Key preliminary findings of the 2012 Census of Fatal Occupational Injuries include:
- Transportation incidents accounted for 41% of workplace fatalities, making them the #1 cause.
- Workplace Violence, Contact with Objects, and Falls caused nearly half of all fatalities.
- Fatal work injuries in the private construction sector increased 5 percent to 775 in 2012 from 738 in 2011.
- The increase in fatalities in 2012 follows five consecutive years of declining fatal injury counts in the construction sector. Fatal construction injuries are down 37 percent since 2006.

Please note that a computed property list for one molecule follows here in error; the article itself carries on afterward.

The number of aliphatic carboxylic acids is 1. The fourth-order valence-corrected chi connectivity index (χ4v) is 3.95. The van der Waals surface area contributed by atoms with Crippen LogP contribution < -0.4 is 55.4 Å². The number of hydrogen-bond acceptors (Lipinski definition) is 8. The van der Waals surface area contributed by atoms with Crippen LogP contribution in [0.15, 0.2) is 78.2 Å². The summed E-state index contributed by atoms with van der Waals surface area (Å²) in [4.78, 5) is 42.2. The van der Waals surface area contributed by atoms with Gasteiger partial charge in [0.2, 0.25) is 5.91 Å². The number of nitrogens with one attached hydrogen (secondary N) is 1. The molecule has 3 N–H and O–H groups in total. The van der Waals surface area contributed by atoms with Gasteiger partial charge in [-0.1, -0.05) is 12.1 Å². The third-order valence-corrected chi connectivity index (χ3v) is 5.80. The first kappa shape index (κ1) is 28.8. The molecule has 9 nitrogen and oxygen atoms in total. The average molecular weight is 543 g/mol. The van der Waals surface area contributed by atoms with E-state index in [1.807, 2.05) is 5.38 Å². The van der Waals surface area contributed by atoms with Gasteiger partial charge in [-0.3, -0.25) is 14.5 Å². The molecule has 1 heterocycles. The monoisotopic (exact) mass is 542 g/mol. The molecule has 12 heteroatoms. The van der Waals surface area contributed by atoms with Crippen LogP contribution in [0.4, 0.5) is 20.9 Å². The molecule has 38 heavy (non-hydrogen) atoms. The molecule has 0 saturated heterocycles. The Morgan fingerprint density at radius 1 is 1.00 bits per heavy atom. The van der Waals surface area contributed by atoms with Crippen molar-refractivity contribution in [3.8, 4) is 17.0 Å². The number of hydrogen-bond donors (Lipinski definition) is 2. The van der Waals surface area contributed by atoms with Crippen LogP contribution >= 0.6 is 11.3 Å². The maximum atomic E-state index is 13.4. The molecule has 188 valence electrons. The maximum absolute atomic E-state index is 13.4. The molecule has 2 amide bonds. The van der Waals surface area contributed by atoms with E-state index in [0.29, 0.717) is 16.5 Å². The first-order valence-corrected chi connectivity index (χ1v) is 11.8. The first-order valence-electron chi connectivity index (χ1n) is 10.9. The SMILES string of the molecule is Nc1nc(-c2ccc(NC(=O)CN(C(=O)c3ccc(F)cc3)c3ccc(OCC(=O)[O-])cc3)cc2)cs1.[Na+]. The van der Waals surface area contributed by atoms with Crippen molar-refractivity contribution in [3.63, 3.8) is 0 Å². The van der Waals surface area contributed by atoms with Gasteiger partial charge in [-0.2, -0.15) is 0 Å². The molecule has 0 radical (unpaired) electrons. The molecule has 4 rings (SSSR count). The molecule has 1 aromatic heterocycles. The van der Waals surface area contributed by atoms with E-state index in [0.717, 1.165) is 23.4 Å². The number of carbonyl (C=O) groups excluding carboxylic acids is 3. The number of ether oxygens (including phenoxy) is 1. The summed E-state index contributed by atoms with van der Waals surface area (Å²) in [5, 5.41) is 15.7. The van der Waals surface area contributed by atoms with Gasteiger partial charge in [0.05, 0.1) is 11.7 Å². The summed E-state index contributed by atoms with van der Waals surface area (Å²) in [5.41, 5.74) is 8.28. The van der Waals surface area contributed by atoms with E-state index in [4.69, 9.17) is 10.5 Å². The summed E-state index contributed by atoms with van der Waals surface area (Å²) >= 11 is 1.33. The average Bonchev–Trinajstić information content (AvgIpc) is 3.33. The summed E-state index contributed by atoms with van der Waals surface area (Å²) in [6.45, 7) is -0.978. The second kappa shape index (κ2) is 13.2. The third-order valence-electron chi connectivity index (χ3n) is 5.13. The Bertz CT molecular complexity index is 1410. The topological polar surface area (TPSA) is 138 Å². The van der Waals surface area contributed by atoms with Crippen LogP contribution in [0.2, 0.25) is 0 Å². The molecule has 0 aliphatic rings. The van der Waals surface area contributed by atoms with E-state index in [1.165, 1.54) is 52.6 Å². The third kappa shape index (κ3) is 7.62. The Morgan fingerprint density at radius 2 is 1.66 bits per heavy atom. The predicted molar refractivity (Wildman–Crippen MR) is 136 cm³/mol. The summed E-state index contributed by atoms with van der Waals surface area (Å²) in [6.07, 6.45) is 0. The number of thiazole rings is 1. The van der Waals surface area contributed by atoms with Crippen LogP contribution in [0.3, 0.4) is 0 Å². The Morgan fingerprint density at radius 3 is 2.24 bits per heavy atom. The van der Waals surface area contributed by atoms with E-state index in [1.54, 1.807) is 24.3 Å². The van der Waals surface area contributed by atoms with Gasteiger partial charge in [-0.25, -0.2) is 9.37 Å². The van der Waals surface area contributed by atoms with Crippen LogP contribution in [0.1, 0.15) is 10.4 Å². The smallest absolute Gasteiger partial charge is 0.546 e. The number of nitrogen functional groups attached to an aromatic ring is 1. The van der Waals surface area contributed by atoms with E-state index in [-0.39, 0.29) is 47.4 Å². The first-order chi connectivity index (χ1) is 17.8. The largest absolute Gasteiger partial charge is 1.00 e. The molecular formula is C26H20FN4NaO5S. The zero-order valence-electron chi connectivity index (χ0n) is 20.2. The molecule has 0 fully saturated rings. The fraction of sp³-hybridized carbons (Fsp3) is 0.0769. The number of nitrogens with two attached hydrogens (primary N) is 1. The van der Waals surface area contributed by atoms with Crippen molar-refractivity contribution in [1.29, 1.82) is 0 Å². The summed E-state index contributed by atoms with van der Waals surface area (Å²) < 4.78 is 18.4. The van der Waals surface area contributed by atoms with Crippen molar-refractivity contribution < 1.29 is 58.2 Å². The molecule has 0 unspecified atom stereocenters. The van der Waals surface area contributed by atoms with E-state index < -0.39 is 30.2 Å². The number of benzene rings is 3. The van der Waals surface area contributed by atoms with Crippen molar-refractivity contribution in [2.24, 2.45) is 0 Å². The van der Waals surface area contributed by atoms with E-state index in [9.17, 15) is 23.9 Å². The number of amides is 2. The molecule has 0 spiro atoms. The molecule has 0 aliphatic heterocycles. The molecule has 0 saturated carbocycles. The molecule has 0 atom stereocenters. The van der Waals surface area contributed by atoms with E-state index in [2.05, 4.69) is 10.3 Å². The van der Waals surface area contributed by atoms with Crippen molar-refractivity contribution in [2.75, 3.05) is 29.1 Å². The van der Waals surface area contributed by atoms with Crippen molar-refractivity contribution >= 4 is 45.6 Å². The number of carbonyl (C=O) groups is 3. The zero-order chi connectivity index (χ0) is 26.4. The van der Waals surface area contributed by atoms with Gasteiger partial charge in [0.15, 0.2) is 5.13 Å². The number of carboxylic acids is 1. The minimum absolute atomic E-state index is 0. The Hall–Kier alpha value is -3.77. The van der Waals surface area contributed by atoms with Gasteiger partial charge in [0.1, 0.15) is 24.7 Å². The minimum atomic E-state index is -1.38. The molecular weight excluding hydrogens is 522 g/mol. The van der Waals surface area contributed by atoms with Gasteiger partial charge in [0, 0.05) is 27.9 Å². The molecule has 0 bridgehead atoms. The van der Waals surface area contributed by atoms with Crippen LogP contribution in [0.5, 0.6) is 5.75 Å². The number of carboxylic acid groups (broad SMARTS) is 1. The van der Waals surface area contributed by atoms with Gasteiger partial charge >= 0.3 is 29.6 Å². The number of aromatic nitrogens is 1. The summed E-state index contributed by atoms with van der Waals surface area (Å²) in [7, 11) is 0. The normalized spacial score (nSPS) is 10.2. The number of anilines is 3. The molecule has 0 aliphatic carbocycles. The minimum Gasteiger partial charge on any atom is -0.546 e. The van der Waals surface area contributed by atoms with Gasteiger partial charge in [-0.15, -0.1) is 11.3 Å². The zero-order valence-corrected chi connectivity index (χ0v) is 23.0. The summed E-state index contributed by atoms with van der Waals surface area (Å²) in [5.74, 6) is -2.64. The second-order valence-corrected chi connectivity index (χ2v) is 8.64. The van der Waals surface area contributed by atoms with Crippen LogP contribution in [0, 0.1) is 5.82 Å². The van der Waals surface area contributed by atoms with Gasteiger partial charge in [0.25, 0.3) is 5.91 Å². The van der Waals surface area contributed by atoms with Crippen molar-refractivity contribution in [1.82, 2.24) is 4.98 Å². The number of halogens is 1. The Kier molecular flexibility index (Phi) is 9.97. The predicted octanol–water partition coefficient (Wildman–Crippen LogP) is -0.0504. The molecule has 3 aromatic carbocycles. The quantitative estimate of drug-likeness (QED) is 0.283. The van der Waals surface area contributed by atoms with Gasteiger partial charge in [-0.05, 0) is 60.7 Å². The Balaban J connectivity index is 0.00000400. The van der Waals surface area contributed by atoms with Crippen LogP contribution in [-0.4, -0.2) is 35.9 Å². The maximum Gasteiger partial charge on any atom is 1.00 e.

- Fatal injuries declined among non-Hispanic white workers and Hispanic or Latino workers (10 and 5 percent, respectively) in 2012.
- Fatal work injuries were higher among non-Hispanic black or African-American workers and non-Hispanic Asian workers.
- Fatal work injuries involving workers under 16 years of age nearly doubled, rising from 10 in 2011 to 19 in 2012—the highest total since 2005. Fatal work injuries in the other age groups declined in 2012.
- Fatalities among workers 55 years of age and older declined for the second straight year.
- Work-related suicides declined 10 percent from 2011 totals, but violence accounted for about 17 percent of all fatal work injuries in 2012.
- Fatal work injuries in the private mining sector rose in 2012, led by an increase in fatal injuries to workers in oil and gas extraction industries. Fatal work injuries in oil and gas extraction industries rose 23 percent to 138 in 2012, reaching a new high for the series.
Revised 2012 data will be released in the late Spring of 2014.